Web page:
Although the objectionable phrases are very general, the Naturists' challenge must fail. Even if a statute is facially vague, its legality is merely voidable, not void. A narrowing construction placed on it by the Executive or Judicial branches of government can preserve its constitutionality. See Ward v. Rock Against Racism, ___ U.S. ___, 109 S. Ct. 2746, 2756, 105 L. Ed. 2d 661 (1989). Here, Fillyaw gave the plaintiffs specific notice of the exact reach of the rules. He stated in his letter to Wyner that, "G-Strings, Pasties, Socks [for covering male genitalia]" would not be allowed. The letter also explicitly stated that the "legal limit would be French-cut *1110 bikinis and/or thongs." This construction eliminates the vagueness and defeats both the facial and as applied prongs of the Naturists' argument.

The next contention raised by the plaintiffs is that Rule 16d-2.004(1) (e), on its face and as applied by Fillyaw, is unconstitutional for overbreadth.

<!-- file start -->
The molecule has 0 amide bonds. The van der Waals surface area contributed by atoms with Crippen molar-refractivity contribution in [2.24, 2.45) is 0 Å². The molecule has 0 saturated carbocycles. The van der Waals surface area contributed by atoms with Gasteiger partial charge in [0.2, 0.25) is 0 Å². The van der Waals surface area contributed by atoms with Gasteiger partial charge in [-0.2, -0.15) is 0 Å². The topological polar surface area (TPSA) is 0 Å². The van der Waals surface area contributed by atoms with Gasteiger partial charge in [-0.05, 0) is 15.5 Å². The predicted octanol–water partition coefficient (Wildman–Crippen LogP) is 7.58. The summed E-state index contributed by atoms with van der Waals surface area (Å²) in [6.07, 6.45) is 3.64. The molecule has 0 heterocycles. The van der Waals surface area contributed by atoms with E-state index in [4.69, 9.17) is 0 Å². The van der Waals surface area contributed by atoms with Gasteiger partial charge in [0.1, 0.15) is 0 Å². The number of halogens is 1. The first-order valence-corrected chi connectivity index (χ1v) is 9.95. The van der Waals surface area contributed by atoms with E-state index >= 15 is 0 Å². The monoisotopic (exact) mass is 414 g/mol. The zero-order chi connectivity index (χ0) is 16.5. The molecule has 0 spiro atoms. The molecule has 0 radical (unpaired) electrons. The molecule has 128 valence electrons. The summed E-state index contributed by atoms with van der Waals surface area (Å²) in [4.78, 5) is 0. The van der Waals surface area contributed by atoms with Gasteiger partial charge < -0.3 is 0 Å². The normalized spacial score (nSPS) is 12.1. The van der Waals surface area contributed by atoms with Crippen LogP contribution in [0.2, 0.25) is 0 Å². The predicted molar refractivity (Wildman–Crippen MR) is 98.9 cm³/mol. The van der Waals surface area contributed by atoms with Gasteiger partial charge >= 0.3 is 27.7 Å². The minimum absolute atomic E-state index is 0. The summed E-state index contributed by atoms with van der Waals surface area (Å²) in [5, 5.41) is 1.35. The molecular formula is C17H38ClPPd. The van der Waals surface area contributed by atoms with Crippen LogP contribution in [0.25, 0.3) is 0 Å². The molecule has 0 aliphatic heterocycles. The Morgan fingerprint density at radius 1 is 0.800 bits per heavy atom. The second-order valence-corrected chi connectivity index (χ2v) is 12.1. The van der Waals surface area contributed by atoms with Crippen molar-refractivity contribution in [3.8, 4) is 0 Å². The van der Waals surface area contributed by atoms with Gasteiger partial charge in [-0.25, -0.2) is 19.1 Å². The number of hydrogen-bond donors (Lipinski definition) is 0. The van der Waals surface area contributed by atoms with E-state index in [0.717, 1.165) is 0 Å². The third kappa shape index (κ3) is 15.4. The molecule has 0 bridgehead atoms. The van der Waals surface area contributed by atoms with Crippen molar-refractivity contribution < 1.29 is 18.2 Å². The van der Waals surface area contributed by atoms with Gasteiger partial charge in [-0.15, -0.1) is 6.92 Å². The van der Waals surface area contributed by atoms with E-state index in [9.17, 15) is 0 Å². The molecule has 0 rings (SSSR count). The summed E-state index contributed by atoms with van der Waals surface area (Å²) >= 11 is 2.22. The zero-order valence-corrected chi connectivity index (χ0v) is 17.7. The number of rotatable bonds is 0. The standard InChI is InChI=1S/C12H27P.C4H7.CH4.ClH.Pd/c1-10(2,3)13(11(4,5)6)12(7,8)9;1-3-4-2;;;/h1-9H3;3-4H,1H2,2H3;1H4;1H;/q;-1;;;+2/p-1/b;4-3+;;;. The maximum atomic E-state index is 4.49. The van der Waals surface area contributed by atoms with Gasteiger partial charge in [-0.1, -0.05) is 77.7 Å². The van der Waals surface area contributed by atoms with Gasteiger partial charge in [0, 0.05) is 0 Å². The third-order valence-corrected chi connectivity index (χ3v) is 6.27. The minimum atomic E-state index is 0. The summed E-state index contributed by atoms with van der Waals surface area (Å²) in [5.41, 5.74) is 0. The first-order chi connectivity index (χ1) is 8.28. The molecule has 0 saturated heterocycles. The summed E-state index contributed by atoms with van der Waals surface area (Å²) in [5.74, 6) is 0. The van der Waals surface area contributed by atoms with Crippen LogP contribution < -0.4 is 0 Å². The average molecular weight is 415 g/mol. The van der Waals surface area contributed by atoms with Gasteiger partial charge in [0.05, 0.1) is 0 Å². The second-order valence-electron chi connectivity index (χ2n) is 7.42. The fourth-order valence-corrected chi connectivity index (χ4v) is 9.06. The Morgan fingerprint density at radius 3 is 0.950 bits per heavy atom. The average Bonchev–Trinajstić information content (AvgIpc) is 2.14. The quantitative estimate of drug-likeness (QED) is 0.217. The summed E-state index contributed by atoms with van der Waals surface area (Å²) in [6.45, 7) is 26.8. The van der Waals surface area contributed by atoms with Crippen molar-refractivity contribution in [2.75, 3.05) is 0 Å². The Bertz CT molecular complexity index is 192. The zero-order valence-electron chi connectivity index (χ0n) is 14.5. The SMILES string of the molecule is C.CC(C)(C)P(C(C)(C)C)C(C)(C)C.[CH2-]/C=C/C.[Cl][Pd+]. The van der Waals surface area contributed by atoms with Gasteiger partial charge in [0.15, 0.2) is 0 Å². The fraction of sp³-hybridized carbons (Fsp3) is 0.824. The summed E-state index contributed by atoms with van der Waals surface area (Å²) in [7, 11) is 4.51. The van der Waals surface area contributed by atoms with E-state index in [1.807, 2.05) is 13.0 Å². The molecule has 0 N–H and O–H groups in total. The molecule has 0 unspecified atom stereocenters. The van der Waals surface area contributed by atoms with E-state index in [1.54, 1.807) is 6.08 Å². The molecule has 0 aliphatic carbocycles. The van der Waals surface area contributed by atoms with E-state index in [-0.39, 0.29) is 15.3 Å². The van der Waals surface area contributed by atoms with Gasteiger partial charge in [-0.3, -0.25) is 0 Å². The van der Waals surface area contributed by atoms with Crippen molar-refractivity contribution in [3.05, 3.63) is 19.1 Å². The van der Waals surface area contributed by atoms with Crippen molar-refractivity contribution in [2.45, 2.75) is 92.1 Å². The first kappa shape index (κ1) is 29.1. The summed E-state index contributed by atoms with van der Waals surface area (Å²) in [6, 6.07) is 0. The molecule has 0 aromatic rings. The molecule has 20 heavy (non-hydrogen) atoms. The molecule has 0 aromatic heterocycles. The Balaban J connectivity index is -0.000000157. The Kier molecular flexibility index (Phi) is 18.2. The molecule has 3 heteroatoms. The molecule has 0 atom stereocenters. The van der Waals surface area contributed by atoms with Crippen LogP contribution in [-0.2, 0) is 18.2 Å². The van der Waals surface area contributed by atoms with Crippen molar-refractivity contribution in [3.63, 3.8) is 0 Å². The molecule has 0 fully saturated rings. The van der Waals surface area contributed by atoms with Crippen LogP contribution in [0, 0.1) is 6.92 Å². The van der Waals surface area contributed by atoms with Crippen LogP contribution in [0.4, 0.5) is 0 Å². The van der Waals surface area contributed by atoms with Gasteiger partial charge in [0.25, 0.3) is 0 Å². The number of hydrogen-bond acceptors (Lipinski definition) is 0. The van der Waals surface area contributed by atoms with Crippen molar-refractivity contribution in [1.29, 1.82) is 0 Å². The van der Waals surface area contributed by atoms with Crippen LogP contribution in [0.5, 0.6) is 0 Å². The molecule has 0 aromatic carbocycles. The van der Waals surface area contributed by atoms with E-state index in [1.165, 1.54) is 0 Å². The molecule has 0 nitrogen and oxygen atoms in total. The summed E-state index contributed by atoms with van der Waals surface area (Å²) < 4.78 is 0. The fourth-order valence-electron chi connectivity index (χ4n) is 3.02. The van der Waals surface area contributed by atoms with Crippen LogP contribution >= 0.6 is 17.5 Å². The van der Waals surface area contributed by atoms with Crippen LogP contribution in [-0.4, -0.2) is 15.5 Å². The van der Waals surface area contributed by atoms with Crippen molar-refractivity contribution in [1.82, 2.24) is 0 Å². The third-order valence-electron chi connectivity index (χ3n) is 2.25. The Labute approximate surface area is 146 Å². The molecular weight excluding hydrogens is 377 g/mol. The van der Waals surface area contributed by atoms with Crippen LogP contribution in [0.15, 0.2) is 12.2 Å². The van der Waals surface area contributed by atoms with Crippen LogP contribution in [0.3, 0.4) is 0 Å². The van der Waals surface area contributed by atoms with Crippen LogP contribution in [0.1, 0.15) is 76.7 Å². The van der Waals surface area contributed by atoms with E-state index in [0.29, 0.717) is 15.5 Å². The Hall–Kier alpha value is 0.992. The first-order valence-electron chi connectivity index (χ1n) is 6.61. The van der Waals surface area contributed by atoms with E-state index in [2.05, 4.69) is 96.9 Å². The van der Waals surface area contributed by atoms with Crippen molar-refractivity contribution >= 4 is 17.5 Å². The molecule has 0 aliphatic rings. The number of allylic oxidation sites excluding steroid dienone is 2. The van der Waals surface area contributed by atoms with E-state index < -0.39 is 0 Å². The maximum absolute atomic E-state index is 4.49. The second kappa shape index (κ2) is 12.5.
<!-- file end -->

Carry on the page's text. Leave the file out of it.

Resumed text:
When the government attempts to regulate activities within the scope of its constitutional power, it may not use unnecessarily broad statutes or rules which impact upon protected liberties such as the right to free expression protected by the First Amendment. A plaintiff may claim a law is unconstitutional as applied in the party's particular case. Furthermore, even if the plaintiff's rights were not infringed, he may raise the facial validity of the statute or rule if it unnecessarily violates the rights of third parties not before the court. To this extent, the traditional rules of standing are relaxed to prevent an overbroad law from becoming a de facto prior restraint on free speech.